How Pilots Choose an Emergency Landing Spot in an Airplane

People at Maho Beach Watching Landing Plane
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During flight training, student pilots spend many hours practicing emergency or "off-field" landings so they'll be prepared in the event they have to perform one in real life. ​

There are several reasons why pilots might have to put an airplane down in a field, on a road, or somewhere else outside of an airport. Engine failure due to fuel starvation is probably the most common reason, but an off-field landing can be the result of structural failure, an engine or cockpit fire, a bird strike, or any of a number of other emergency situations.

Choosing a place to land in an emergency can be difficult, and pilots may have to take many factors into consideration, including automobile traffic on the ground, surrounding terrain and obstacles, wind direction and speed, the plane's altitude, and the glide distance of the aircraft (the distance the plane can travel without engines).

The two best options are usually a field or a road, with other possibilities generally proving more hazardous to the plane's passengers and crew and to people on the ground.


Fields are usually very good options for forced landings. They're wide open, empty, and unpopulated. They're often flat and free of obstacles and offer plenty of space for a long landing if the pilot overshoots.

But pilots must be cautious even in fields. They can have hidden obstacles like fence posts and irrigation lines. And depending on what's growing, the pilot may be in for a bumpy landing. A cornfield, for example, might actually destroy an airplane, while a mowed hayfield might cushion the landing. And a freshly tilled field might look inviting to a pilot, but if it's wet enough, it will probably cause the airplane to sink into the mud and then cartwheel.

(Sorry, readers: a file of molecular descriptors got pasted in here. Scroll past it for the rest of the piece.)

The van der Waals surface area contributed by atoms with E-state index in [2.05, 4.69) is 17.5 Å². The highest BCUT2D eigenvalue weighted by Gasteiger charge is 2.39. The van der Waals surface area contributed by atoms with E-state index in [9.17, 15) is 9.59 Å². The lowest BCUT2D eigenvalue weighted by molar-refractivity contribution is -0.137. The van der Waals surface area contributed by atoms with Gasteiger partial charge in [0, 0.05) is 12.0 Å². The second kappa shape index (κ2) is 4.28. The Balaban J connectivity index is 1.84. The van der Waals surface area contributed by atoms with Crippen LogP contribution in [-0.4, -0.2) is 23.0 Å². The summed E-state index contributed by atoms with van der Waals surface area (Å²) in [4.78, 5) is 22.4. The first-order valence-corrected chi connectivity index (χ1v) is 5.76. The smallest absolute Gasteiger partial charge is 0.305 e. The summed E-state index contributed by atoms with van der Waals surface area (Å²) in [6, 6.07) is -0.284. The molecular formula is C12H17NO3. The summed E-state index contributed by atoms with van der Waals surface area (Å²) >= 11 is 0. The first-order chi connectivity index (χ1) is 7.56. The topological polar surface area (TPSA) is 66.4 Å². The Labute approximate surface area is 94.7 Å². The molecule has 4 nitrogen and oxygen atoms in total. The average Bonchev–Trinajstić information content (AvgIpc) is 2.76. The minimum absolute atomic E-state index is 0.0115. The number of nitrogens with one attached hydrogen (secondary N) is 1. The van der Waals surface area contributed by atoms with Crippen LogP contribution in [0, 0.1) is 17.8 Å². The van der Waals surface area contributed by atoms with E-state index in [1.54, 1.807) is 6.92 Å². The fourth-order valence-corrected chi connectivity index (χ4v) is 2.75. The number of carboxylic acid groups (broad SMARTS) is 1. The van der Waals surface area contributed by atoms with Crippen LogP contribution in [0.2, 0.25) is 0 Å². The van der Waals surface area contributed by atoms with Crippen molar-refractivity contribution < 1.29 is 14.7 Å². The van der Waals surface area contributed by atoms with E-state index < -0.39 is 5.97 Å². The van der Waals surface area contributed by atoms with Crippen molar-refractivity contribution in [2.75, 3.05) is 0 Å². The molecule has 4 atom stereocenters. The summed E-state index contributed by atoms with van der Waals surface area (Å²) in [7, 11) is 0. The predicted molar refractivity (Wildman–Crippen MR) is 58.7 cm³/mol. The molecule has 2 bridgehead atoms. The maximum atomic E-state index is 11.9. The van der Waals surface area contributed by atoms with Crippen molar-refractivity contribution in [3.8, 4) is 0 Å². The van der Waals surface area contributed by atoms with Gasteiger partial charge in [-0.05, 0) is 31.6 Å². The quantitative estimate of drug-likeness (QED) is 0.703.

Roads can be good landing sites, but only if there are no cars or pedestrians on them. Pilots should always choose a field over a road if there are cars or the possibility of cars on the road because they're responsible for not becoming a hazard to people on the ground.

A paved or a dirt road that's not in use is an obvious choice for an off-field landing. But as with any other landing site, pilots need to be on the lookout for obstacles like fence posts and power lines that may not be visible until they're very close.

Other Landing Areas

Besides a field or a road, there are a few other suitable landing areas that might help minimize the destruction of the plane and save lives. Pilots might look for beaches, dried lake beds, shorelines, dirt patches, or any other type of flat terrain.

A beach is a fine option for pilots as long as there aren't any people around. The sound of the waves could mask the noise of the engine—if it's working—and people might not see the plane coming. 

Pilots should avoid hilly or rocky terrain if at all possible. A level surface is crucial for landing.

When There Is Nowhere to Go

If pilots have no good landing spots in sight, they shouldn't panic. Many pilots have landed aircraft on top of trees or in water and lived to talk about it.

If a pilot is over a forested area and a tree landing is inevitable, they should prepare the aircraft for an emergency landing and concentrate on making the approach as slow and as stable as possible. A slow approach near stall speed with minimal descent rate and minimal forward speed will increase their chances of survival and minimize wreckage.

Ditching on water might be one of the most challenging of all of the potential emergency scenarios. A water landing requires a bit more finesse in order to not cartwheel or flip over. With too much speed or in an uncontrolled state, a water impact can be like hitting a wall. But a nice controlled landing might mean passengers and crew will survive, as long as they can swim to shore or have a life vest and the water isn't too cold. 

In all cases, the most important thing for pilots to do is to continue to fly the plane. No matter where they are, a controlled approach and landing is better than a crash and subsequent fire.